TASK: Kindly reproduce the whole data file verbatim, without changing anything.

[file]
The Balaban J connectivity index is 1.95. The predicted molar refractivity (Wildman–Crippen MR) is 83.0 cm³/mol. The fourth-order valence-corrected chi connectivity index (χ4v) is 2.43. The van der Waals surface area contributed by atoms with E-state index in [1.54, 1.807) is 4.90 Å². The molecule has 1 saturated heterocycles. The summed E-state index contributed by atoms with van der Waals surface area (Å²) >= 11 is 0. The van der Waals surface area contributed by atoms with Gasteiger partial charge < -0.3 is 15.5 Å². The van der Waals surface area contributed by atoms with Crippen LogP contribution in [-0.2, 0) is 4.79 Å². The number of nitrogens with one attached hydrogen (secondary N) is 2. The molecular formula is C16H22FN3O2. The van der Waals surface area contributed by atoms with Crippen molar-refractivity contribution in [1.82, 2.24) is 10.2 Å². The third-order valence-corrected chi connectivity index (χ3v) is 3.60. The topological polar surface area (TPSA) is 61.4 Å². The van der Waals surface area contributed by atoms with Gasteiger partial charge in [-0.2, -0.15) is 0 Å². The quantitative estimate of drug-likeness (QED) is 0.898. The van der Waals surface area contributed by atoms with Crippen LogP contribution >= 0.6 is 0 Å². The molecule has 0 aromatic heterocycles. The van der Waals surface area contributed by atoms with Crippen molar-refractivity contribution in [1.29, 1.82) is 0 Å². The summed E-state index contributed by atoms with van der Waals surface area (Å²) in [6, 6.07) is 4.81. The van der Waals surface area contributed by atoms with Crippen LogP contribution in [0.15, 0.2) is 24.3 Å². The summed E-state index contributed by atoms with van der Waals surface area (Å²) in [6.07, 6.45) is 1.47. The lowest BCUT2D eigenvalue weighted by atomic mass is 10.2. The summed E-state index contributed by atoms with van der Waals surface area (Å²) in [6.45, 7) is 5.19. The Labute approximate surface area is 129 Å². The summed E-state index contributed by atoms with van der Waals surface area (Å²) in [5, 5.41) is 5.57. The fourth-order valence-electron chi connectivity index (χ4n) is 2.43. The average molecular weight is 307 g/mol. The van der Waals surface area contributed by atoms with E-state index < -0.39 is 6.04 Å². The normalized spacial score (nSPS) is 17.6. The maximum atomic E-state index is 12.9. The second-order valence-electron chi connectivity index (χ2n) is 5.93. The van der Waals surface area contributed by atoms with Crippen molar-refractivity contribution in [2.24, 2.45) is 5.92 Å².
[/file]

The Balaban J connectivity index is 1.95. The predicted molar refractivity (Wildman–Crippen MR) is 83.0 cm³/mol. The fourth-order valence-corrected chi connectivity index (χ4v) is 2.43. The van der Waals surface area contributed by atoms with E-state index in [1.54, 1.807) is 4.90 Å². The molecule has 1 saturated heterocycles. The summed E-state index contributed by atoms with van der Waals surface area (Å²) >= 11 is 0. The van der Waals surface area contributed by atoms with Gasteiger partial charge < -0.3 is 15.5 Å². The van der Waals surface area contributed by atoms with Crippen LogP contribution in [-0.2, 0) is 4.79 Å². The number of nitrogens with one attached hydrogen (secondary N) is 2. The molecular formula is C16H22FN3O2. The van der Waals surface area contributed by atoms with Crippen molar-refractivity contribution in [1.82, 2.24) is 10.2 Å². The third-order valence-corrected chi connectivity index (χ3v) is 3.60. The topological polar surface area (TPSA) is 61.4 Å². The van der Waals surface area contributed by atoms with Gasteiger partial charge in [-0.2, -0.15) is 0 Å². The quantitative estimate of drug-likeness (QED) is 0.898. The van der Waals surface area contributed by atoms with Crippen LogP contribution >= 0.6 is 0 Å². The molecule has 0 aromatic heterocycles. The van der Waals surface area contributed by atoms with Crippen molar-refractivity contribution in [1.29, 1.82) is 0 Å². The summed E-state index contributed by atoms with van der Waals surface area (Å²) in [6, 6.07) is 4.81. The van der Waals surface area contributed by atoms with Crippen LogP contribution in [0.15, 0.2) is 24.3 Å². The summed E-state index contributed by atoms with van der Waals surface area (Å²) in [6.07, 6.45) is 1.47. The lowest BCUT2D eigenvalue weighted by atomic mass is 10.2. The summed E-state index contributed by atoms with van der Waals surface area (Å²) in [6.45, 7) is 5.19. The Labute approximate surface area is 129 Å². The summed E-state index contributed by atoms with van der Waals surface area (Å²) in [5, 5.41) is 5.57. The fourth-order valence-electron chi connectivity index (χ4n) is 2.43. The average molecular weight is 307 g/mol. The van der Waals surface area contributed by atoms with E-state index < -0.39 is 6.04 Å². The normalized spacial score (nSPS) is 17.6. The maximum atomic E-state index is 12.9. The second-order valence-electron chi connectivity index (χ2n) is 5.93. The van der Waals surface area contributed by atoms with Crippen molar-refractivity contribution in [2.24, 2.45) is 5.92 Å².